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The way that most lenders handle short sales is very weird. They have a strange policy of demanding that all home buyers close on their home purchase within 30 days of them approving the short sale. The sad truth is that you can only push home buyers so hard. On a traditional sale many people wait two and six months for their home to sell. Most buyers agree to close within 30 days.

The biggest reason for a closing delay is because the lenders want more documentation from the buyers. They want to make sure that the buyer is qualified for the loan. It's part of the lending business. It sometimes happens to buyers who the lenders had said were "pre-approved." So the reality is that everyone wants to close within 30 days. But, the party holding up the closing is often the buyer's lender.

Most agents and home sellers agree to wait until the buyer's financing comes together. The alternative is to put their home back on the market and wait another 2-6 months for it to sell. You can beat the buyer over the head and punish them for not closing on time. You can say, "If you don't close by X date, then I will sue you for your deposit and I will not sell my home to you."

But that will not force the buyer's lender to close any faster. The buyers usually get angry. They will probably hire a lawyer and fight to get their deposit back. Then they'll go buy another home. Most parts of the country have thousands of homes to pick from. They will have an easy time finding another home to buy. Sure, you may sue them for their deposit. But, the extra time waiting for another buyer usually isn't worth the aggravation involved. So, why does this matter to you if you are short selling your home?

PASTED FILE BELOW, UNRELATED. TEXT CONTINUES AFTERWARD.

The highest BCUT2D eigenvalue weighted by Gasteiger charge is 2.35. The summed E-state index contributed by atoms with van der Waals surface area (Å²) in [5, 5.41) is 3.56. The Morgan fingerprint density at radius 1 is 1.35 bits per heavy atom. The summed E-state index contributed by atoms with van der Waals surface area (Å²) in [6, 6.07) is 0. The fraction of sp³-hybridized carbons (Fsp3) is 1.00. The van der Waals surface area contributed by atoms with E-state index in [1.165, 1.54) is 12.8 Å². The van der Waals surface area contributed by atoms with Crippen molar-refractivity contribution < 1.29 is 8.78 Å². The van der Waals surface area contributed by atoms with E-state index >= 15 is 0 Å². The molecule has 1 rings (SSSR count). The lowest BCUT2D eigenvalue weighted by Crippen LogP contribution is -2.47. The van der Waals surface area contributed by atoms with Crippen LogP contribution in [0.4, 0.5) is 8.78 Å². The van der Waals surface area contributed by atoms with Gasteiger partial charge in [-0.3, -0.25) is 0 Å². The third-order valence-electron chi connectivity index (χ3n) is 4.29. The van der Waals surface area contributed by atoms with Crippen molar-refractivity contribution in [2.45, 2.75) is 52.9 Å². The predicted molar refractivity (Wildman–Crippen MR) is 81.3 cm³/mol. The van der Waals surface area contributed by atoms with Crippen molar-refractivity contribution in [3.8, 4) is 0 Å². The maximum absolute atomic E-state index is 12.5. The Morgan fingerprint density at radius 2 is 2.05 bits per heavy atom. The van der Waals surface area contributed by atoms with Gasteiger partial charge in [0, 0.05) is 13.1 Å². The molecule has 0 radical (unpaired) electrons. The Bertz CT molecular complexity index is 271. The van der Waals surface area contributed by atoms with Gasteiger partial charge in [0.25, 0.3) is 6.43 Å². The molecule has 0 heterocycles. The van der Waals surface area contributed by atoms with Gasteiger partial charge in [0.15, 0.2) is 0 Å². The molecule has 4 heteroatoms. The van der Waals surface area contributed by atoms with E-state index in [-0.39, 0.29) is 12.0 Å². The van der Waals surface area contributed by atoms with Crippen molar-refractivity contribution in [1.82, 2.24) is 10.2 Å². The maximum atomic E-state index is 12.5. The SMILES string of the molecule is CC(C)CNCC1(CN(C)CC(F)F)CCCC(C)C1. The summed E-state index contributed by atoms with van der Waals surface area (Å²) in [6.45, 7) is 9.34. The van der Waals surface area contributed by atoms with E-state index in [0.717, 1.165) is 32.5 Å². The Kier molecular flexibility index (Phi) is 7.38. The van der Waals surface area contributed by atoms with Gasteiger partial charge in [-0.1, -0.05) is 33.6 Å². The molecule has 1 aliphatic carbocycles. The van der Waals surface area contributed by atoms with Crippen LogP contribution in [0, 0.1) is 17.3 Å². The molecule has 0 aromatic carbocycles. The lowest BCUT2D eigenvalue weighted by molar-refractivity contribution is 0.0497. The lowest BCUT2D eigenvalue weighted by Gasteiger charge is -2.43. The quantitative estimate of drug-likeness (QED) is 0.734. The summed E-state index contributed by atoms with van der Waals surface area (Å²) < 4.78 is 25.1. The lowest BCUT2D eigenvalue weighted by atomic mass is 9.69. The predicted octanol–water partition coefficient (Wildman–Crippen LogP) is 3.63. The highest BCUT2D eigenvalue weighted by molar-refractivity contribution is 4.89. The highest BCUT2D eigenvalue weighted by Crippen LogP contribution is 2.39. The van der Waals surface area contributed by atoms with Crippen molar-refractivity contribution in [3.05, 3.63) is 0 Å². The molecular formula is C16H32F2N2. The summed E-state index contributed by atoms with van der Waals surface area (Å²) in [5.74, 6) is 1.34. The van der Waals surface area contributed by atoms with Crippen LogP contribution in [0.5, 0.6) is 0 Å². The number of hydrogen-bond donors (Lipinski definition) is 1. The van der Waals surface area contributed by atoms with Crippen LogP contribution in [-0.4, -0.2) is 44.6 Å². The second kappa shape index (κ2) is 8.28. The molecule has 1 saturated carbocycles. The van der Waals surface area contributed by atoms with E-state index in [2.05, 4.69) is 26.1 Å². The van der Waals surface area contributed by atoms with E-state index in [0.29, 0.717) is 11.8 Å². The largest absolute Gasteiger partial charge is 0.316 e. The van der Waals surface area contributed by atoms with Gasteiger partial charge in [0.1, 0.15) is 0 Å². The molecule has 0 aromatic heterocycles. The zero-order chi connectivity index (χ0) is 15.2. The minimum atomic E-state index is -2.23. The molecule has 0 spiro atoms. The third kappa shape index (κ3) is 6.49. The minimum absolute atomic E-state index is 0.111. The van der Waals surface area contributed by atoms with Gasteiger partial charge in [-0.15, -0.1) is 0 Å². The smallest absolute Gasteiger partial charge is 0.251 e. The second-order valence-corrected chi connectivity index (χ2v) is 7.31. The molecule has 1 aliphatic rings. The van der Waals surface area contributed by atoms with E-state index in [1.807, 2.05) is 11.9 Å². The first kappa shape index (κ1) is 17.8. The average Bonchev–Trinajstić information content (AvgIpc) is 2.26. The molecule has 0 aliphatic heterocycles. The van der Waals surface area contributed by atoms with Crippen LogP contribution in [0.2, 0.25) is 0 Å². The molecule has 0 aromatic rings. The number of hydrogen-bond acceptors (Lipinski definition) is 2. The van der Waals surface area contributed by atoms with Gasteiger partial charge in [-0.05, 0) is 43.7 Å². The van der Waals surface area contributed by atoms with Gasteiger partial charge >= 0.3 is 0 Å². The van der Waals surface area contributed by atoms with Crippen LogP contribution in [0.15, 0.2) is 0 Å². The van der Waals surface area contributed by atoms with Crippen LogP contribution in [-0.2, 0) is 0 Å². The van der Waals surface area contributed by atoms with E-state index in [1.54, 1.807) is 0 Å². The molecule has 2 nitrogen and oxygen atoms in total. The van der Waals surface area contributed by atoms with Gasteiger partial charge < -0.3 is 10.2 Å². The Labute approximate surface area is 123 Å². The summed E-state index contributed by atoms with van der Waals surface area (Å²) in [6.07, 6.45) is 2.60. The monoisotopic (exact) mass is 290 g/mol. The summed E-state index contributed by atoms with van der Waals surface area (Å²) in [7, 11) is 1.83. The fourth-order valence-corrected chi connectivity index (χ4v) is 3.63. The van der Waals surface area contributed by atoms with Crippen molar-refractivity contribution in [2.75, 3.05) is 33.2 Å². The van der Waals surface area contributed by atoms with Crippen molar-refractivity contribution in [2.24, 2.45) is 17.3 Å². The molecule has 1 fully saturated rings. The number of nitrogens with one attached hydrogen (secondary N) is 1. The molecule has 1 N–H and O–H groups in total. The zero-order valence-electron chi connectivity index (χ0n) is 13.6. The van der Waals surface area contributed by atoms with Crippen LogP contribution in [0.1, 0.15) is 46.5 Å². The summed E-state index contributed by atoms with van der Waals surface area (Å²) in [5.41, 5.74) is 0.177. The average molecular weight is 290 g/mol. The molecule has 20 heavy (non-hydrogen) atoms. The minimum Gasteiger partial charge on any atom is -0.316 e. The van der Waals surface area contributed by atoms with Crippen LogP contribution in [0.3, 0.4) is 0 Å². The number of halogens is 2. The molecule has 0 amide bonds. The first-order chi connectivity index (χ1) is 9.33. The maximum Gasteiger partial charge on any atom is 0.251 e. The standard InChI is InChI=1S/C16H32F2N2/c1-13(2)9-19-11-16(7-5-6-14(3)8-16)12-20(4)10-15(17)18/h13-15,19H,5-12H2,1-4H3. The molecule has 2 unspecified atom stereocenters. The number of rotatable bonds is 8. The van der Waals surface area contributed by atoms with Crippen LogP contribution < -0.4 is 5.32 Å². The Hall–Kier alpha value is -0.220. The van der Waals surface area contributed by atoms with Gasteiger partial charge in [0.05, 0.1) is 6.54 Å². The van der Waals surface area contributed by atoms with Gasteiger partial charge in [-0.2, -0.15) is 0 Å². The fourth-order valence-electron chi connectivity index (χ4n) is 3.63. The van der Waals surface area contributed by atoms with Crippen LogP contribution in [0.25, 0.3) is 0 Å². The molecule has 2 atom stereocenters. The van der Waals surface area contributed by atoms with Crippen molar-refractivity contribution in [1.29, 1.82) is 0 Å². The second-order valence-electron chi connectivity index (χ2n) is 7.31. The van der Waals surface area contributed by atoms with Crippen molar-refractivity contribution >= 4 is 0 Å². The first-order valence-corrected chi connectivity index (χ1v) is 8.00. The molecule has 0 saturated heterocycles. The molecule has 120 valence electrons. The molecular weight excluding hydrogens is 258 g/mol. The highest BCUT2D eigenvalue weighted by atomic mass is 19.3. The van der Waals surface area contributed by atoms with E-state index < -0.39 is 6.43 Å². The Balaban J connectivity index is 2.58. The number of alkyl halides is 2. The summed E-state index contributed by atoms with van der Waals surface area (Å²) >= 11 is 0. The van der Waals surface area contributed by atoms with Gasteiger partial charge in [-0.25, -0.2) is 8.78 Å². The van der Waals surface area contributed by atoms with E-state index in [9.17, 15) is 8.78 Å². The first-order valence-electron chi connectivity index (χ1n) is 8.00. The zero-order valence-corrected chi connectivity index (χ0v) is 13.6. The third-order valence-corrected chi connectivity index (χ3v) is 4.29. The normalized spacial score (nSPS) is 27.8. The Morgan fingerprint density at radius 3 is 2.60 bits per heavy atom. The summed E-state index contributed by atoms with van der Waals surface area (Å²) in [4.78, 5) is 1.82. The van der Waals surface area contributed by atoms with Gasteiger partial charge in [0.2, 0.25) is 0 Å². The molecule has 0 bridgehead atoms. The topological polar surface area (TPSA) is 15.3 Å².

The bottom line is that new federal lending regulations have caused the lending process to take more like 45-60 days. Some lenders have been able to close within 30 days but most still take 45 to 60 days. As a result, your short sale Realtor will probably have to ask for an extension on the short sale approval. Short Sale Lenders don't like to approve extensions.

They think that if they start allowing 60 days for a short sale to close, then all short sales will close in 60 days. The person at the bank isn't selling his own home. He still gets paid whether or not the home sells. They are insulated from the reality of what it is like to actually sell a home. If the sale is delayed you will need a good, experienced short sale Realtor to make the case for the lender to extend the short sale approval until the sale closes. If not, then you will have to cancel the sale, resell the house, re-negotiate the short sale and go through the entire process all over again.

Now, do you see why an inexperienced agent would think that short sales are difficult? The good news is that an experienced short sale agent is usually able to convince the lender to extend the closing until the buyer is able to close. 




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